Lawrence Krauss on "Seeing" the Early Universe

Theoretical physicist and cosmologist Lawrence M. Krauss spoke at CSICon 2016 about scientists' attempt to look back in time to the beginning of our universe.

Lawrence Krauss on "Seeing" the Early Universe


At a 2016 convention hosted by the Committee for Skeptical Inquiry, theoretical physicist Lawrence M. Krauss spoke about scientists' attempts to look back to when the universe was just fractions of a second old. A few highlights from Krauss' talk are listed below, and his full presentation can be seen at the bottom of this article.

Inflation and the Universe’s “Baby Picture”

The Cosmic Microwave Background radiation (CMB) is the oldest visible light in the universe. According to Inflationary Cosmology, the CMB is essentially the afterglow radiation that was produced when the nascent universe rapidly inflated when it was some 380,000 years old.


“[The universe] went from the size of an atom to the size of a basketball in a billionth of a billionth of a billionth of a billionth of a second,” Krauss said.

Before inflation, the universe was extremely small, hot and dense. It was governed by quantum mechanics, and everything was in flux.

“When Inflation happens, all those quantum fluctuations get frozen in,” Krauss said, noting that there were tiny variations, or “lumps,” in temperature across the CMB that became the spots where galaxies and other matter formed. “[Those fluctuations] later manifest themselves in density, in matter.”

The CMB effectively confirms the Big Bang Theory — the radiation pattern looks exactly like what scientists in the mid-20th century predicted when they first theorized that the universe was once a very small, dense place.

Scientists are now trying to look farther back in time, well beyond the CMB. 

Gravitational Waves

“We can never see back earlier than [the CMB], and by ‘see’ I mean look with light,” Krauss said. “We have to use something that interacts much more weakly than light.”

Instead of light, scientists are using gravity to look back on the early universe. 

Albert Einstein’s general theory of relativity first predicted the existence of gravitational waves, which, in simplified terms, are ripples in the fabric of spacetime caused by the acceleration of objects. 

The theory of inflation predicts that the early universe would have produced certain kinds of gravitational waves. If scientists one day find evidence of these particular gravitational waves, we’d be able to ‘see’ the universe when it was just a fraction of a second old – “essentially at the Big Bang,” Krauss said.

In September 2015, scientists first detected gravitational waves disrupting spacetime. The waves came from the collision of two black holes some 1.3 billion light years away, but they were extremely hard to detect – the spacetime “wobbling” generated by the waves was so subtle that it was thousands of times smaller than the nucleus of an atom.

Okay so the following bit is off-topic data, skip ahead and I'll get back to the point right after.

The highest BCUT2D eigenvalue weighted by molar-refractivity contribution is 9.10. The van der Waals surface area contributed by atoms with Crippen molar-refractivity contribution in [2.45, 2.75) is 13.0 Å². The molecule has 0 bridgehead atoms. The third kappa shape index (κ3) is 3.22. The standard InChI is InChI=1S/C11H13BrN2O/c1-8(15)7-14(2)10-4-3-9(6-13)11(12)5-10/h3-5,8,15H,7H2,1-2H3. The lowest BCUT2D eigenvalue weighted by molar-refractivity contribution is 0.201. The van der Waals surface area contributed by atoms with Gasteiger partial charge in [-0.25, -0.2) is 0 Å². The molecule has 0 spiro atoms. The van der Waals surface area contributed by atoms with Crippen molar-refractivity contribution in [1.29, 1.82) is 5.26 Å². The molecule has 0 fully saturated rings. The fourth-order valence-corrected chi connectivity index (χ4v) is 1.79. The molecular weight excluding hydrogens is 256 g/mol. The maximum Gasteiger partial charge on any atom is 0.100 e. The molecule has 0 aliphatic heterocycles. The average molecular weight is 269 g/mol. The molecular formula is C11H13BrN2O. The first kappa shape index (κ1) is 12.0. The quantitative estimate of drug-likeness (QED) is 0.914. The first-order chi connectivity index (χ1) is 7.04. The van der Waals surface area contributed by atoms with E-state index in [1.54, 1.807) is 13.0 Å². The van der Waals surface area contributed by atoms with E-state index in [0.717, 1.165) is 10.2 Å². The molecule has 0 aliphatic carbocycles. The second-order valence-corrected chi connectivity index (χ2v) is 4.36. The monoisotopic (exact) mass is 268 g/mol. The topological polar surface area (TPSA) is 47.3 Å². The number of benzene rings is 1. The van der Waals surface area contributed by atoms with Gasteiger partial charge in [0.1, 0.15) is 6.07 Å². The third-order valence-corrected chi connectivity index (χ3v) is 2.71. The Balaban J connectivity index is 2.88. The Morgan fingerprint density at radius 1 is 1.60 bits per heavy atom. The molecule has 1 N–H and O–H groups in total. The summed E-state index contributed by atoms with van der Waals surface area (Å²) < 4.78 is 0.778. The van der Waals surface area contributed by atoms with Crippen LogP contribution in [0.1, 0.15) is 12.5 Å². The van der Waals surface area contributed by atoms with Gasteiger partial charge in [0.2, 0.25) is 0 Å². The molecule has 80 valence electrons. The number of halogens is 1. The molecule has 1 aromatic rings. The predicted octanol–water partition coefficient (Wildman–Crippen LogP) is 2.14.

The video below describes how scientists at the Laser Interferometer Gravitational Wave Observatory (LIGO) first directly detected the waves in 2015.

Eternal Inflation and Multiple Universes

“If we can show that inflation happened, and we can measure the characteristics of inflation, then we know something very interesting,” Krauss said, referring to the idea of eternal inflation.

Eternal inflation suggests that, in extremely simplified terms, inflation caused the universe to expand at different rates in different places, and this gave rise to an infinite number of bubble universes. This process, according to some theorists, could go on forever.

What’s more, the laws of physics could be unique in each bubble universe. Some universes might not even have galaxies at all.

“You’ll never see these universes because they’re expanding away from us faster than light,” Krauss said. “It sounds like it’s metaphysics. But if we could measure the properties of inflation, we might be able to measure grand unification and understand particle physics, and understand those properties and prove that inflation was eternal. And if that’s the case, we will know that there must be other universes out there.”

Although we’ll never be able to see these other universes, scientists would theoretically be able to confirm their existence through indirect experiments.

“It will be like being in 1905 when Einstein first showed that atoms existed in his Ph.D. thesis,” Krauss said. “No one ever thought you’d see an atom. So we’ll turn this metaphysical explanation into physics. And that’s the beauty of science.”

You can watch Krauss' presentation at CSICon 2016 in the video below:

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